Abstract Dr. Uriel Simonsohn
Uriel Simonsohn (Department of Midddle Eastern History, University of Haifa)
Abstract: The Liminal Place of Converts to Islam: Language, Law, Society, and Culture
When considering questions of integration, assimilation, and adjustment in the formative centuries of Islam it is vital to think about the human vectors who facilitated, or triggered, civilizational changes. Recent scholarship has duly noted the process by which Islamic civilization took shape through the constant absorption of ideas and adaptation to changing social and political circumstances. Accordingly, modern scholars have come to acknowledge the significance of cross cultural ties in the course of this process. The Muslim takeover of territories that were inhabited by a rich variety of communities of different cultural backgrounds had a crucial impact on the evolving contours of Islamic civilization through the early and medieval Islamic periods. The process was likely to have accelerated once members of these communities began switching alliances and entered the Muslim fold, as conversion to Islam appears to have been anything but a swift and absolute act. Both the gradual nature of conversion to Islam and the enduring ties of Muslim converts with their former coreligionists were to imbue converts with brokering qualities.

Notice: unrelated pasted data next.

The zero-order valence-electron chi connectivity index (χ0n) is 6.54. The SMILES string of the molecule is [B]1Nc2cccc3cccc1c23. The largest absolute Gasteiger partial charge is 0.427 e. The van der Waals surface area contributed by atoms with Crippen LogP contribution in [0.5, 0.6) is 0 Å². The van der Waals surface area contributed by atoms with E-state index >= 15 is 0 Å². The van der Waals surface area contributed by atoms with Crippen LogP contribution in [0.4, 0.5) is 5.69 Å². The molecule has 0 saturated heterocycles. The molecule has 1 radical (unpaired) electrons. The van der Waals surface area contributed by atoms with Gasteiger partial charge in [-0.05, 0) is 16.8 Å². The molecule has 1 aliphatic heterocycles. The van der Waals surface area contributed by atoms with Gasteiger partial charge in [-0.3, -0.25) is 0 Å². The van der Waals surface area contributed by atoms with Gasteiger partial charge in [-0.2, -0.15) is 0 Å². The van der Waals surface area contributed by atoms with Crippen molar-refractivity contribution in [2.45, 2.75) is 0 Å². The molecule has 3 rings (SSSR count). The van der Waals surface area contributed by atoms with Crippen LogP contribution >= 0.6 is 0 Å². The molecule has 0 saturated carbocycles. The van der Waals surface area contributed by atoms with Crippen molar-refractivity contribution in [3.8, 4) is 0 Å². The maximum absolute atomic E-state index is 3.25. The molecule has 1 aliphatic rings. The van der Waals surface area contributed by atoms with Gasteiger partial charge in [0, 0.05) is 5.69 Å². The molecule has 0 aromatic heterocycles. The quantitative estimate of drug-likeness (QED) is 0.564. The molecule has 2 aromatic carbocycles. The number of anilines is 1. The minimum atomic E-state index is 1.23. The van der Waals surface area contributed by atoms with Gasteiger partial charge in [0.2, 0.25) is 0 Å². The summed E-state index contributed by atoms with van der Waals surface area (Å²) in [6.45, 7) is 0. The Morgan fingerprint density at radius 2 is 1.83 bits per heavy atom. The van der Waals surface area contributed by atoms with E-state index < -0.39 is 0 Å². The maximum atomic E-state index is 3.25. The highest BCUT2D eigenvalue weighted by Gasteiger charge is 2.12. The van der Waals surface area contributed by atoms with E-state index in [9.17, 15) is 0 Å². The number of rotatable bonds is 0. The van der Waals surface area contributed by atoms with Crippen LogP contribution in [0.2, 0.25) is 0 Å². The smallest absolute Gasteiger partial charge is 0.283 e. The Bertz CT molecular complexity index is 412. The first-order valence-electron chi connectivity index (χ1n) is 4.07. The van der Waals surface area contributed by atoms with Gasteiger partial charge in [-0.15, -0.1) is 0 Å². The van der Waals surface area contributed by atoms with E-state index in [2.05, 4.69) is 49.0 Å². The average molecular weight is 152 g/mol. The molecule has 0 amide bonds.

It is the premise of this talk that the place of Muslim converts was central among the human vectors through which ideas and practices took on an Islamic badge. The significance of shifting communal allegiances, therefore, exceeded changing spiritual convictions, as it entailed dramatic social and cultural intersections. Former non-Muslims who joined the Muslim fold constituted vital conduits of cultural change as they sustained former social solidarities while creating new ones.
In this talk I wish to draw attention to the liminal positions of converts to Islam in the early and medieval Islamic periods. It is this liminality, I believe, which rendered the place of Muslim converts so central in the course of an emerging, and constantly changing, Islamic civilization. My analysis will evolve around four main spheres of inquiry: linguistic, legal, social, and cultural. Linguistically, I will seek to show how the terminology used in Hebrew, Syriac, and Arabic to refer to apostates was aimed at individuals who retained some level of contact with their former coreligionists, rather than burned all bridges. With regard to law, I will discuss the place of converts to Islam in the legal affairs of their former communities. From a social perspective, I will point out to the endurance of social ties between converts and their former coreligionists as relatives, neighbors, or business partners. And, finally, culturally, I shall dwell upon the persistence of cultural practices and sentiments among converts to Islam, with regard to aspects of ritual, education, perceptions of proper government, and architecture.